Ms Nadia Samdin (PAP-Ang Mo Kio) added that the EmPS alone “cannot change employers’ or colleagues’ perceptions of, and sometimes prejudice against, ex-offenders”, and stigma remains “prevalent”. 

“The work to manage negative societal attitudes is endless, but I do hope and urge those in and out of the house today, to address any personal prejudices you come across and help unlock the second prison,” she said. 

“Many (ex-offenders) share that in the past, it was always someone else visiting them and their families that helped them along their post-release journey. Allowing them to cultivate stronger ties with their neighbours and own communities on the ground gives them a chance to see things from a different perspective, make amends, and to feel like they too can have purpose and help others.”

The Singapore Prison Service headquarters in Changi. (Photo: Aqil Haziq Mahmud)


In response to MPs’ concerns about employment of ex-inmates, Minister of State for Home Affairs Muhammad Faishal Ibrahim touched on several points. 

For starters, inmates are kept abreast of digital changes. Since 2019, Yellow Ribbon Singapore (YRSG) has offered the SkillsFuture for Digital Workplace course for inmates serving their sentences in the community.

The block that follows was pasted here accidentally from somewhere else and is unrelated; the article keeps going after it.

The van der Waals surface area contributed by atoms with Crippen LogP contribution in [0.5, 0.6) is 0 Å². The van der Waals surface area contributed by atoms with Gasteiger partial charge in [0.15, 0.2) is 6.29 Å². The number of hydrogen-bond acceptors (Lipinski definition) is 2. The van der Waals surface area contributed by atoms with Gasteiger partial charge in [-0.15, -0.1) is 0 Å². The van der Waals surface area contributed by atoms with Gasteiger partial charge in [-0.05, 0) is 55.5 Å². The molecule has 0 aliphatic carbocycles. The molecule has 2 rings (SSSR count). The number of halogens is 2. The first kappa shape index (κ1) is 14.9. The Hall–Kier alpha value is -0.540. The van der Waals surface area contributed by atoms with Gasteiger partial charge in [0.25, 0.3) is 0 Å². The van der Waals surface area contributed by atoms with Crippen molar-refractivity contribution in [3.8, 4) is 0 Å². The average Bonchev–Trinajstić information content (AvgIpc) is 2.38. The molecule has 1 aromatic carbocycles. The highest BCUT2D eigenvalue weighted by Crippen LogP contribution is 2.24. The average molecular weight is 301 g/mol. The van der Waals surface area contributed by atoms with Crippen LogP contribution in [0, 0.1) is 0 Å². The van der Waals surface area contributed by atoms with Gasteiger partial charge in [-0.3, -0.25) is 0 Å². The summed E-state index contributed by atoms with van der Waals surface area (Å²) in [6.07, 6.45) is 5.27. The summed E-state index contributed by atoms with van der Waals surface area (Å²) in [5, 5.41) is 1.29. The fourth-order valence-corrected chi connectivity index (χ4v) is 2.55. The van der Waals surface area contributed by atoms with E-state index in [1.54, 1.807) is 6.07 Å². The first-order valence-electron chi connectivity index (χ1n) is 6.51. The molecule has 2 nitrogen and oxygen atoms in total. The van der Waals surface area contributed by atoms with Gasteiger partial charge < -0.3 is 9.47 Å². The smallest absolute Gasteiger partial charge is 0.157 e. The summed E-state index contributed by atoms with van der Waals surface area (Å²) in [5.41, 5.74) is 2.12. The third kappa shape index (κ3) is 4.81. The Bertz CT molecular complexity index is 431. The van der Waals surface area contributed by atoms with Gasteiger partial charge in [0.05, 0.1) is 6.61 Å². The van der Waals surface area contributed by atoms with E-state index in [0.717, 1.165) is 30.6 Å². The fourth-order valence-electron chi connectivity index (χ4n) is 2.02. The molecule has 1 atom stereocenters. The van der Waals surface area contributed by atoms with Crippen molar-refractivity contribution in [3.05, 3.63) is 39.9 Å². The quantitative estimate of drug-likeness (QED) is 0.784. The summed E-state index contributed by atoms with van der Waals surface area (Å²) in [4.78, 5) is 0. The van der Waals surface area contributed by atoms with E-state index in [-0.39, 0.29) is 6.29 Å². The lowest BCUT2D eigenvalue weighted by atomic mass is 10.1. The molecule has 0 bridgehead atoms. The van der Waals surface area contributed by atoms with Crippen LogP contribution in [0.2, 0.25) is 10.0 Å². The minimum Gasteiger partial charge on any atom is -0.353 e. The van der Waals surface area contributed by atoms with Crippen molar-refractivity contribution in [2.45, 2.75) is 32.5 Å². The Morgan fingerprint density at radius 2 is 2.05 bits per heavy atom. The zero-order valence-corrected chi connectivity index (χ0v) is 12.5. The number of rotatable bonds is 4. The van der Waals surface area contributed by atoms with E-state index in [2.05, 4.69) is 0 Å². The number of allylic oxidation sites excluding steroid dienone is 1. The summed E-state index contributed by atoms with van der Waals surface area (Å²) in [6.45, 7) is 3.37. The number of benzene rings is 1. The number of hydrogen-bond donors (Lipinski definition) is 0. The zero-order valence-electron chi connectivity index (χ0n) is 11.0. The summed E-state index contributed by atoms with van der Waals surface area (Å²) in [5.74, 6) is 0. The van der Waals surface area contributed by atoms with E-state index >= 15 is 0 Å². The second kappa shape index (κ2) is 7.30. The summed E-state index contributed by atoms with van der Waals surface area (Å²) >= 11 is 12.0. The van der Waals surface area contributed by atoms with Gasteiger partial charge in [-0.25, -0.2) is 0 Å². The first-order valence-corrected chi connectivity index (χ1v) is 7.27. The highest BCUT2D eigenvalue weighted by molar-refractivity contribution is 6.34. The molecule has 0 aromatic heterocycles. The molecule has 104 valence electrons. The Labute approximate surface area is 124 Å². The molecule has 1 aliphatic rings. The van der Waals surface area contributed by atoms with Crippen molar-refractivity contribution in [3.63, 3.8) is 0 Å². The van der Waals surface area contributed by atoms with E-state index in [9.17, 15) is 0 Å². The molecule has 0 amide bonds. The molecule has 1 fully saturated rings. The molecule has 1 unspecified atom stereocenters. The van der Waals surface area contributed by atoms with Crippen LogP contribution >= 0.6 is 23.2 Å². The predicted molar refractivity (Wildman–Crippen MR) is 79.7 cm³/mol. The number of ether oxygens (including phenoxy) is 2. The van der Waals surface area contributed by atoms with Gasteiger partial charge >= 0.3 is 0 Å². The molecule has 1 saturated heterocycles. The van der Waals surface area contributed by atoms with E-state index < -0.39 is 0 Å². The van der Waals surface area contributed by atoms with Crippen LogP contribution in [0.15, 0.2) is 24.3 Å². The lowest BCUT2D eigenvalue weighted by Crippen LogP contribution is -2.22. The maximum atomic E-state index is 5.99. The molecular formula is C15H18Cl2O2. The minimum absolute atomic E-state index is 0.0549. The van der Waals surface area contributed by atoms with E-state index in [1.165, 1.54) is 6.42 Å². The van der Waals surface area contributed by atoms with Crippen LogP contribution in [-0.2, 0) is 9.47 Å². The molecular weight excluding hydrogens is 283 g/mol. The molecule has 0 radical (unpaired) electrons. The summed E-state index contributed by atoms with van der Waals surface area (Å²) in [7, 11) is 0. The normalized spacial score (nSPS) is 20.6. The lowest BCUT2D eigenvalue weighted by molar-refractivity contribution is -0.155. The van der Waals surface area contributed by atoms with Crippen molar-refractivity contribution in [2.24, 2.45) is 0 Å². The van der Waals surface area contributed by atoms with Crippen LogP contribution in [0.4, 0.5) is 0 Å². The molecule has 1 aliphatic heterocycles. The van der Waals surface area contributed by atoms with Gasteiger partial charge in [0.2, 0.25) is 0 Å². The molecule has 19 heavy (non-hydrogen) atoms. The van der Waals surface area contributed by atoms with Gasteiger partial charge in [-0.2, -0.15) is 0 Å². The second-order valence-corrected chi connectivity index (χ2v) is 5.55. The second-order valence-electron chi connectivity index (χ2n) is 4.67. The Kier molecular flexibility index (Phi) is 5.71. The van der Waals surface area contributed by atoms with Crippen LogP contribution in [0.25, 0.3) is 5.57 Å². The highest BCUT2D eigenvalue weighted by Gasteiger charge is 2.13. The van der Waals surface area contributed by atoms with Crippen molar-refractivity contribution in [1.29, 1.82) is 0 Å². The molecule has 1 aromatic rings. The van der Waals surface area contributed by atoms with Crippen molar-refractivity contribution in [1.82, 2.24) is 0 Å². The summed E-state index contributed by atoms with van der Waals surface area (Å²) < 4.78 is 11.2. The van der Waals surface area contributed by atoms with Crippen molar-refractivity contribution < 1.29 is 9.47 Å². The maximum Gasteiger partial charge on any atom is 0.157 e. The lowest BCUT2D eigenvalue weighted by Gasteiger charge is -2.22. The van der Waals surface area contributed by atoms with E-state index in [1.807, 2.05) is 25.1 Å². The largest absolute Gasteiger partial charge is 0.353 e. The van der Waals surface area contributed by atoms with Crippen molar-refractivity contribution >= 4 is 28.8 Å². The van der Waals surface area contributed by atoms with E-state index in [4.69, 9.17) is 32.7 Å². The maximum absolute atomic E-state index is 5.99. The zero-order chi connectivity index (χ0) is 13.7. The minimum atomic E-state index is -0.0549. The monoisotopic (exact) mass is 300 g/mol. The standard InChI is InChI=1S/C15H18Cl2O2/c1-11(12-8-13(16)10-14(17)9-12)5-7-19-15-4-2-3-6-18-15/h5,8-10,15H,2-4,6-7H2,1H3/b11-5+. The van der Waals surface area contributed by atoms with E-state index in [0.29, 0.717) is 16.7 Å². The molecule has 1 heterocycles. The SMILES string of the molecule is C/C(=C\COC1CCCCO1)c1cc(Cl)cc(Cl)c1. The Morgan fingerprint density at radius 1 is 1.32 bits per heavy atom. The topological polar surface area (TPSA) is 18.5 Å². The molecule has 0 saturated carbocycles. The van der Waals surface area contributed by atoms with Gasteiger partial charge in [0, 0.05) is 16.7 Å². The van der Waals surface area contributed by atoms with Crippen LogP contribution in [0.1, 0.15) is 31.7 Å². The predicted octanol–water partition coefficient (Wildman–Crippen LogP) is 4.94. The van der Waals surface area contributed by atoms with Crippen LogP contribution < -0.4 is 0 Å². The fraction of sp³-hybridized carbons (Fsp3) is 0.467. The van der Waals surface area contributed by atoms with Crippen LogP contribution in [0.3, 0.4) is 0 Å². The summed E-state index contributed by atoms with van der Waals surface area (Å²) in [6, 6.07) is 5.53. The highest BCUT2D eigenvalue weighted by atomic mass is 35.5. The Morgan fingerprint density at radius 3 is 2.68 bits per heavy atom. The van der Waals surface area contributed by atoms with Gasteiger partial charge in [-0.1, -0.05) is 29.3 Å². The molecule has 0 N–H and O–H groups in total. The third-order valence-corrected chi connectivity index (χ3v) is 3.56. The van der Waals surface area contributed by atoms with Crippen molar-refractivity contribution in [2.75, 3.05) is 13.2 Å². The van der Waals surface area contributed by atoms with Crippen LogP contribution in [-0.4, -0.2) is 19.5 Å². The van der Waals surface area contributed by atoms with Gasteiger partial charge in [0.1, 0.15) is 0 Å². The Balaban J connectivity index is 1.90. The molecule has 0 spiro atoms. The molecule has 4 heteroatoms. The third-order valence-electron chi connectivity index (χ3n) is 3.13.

“The curriculum teaches the use of internet banking and payments, e-communication platforms, government e-services, and basic cyber security. YRSG is also developing tiered training pathways for inmates to gain digital skills which will commence in Q2 of 2022,” said Assoc Prof Faishal. 

Inmates who are working during the EmPS will have a career coach for up to 12 months to help them adapt to job demands and the workplace environment. 

This support will continue after the EmPS if the inmate’s emplacement period is less than 12 months. 

“The employer is also supported by the career coach who helps the inmate and employer understand each other’s expectations and perspectives. The career coach engages the employer and the inmate’s supervisor regularly and assists to resolve any work-related issues,” added Assoc Prof Faishal. 

“In doing so, the employer can better understand any unique need of the inmate and adopt a more effective management style.” 

Addressing Mr Yong’s suggestion on opening up jobs in security industries to ex-inmates, Assoc Prof Faishal said that there must be a “balance between rehabilitation and public safety”.